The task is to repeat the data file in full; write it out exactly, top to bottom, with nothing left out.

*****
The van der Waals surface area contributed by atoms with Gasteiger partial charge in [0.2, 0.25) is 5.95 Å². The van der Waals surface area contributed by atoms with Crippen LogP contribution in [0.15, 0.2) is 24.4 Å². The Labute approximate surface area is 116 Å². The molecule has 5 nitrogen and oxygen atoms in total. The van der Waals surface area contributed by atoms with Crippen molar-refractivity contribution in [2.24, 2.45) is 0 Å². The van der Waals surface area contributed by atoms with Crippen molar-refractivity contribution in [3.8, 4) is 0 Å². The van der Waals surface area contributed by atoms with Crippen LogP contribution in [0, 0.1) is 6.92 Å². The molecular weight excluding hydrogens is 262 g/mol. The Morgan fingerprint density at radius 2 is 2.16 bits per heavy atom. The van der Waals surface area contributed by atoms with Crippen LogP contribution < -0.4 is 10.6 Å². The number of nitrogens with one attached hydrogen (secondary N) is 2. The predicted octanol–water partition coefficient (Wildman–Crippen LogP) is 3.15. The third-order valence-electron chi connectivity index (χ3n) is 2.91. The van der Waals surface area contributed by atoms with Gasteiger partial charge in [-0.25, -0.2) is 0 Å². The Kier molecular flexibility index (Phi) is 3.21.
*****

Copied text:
The van der Waals surface area contributed by atoms with Gasteiger partial charge in [0.2, 0.25) is 5.95 Å². The van der Waals surface area contributed by atoms with Crippen LogP contribution in [0.15, 0.2) is 24.4 Å². The Labute approximate surface area is 116 Å². The molecule has 5 nitrogen and oxygen atoms in total. The van der Waals surface area contributed by atoms with Crippen molar-refractivity contribution in [2.24, 2.45) is 0 Å². The van der Waals surface area contributed by atoms with Crippen molar-refractivity contribution in [3.8, 4) is 0 Å². The van der Waals surface area contributed by atoms with Crippen LogP contribution in [0, 0.1) is 6.92 Å². The molecular weight excluding hydrogens is 262 g/mol. The Morgan fingerprint density at radius 2 is 2.16 bits per heavy atom. The van der Waals surface area contributed by atoms with Crippen LogP contribution < -0.4 is 10.6 Å². The number of nitrogens with one attached hydrogen (secondary N) is 2. The predicted octanol–water partition coefficient (Wildman–Crippen LogP) is 3.15. The third-order valence-electron chi connectivity index (χ3n) is 2.91. The van der Waals surface area contributed by atoms with Gasteiger partial charge in [-0.25, -0.2) is 0 Å². The Kier molecular flexibility index (Phi) is 3.21.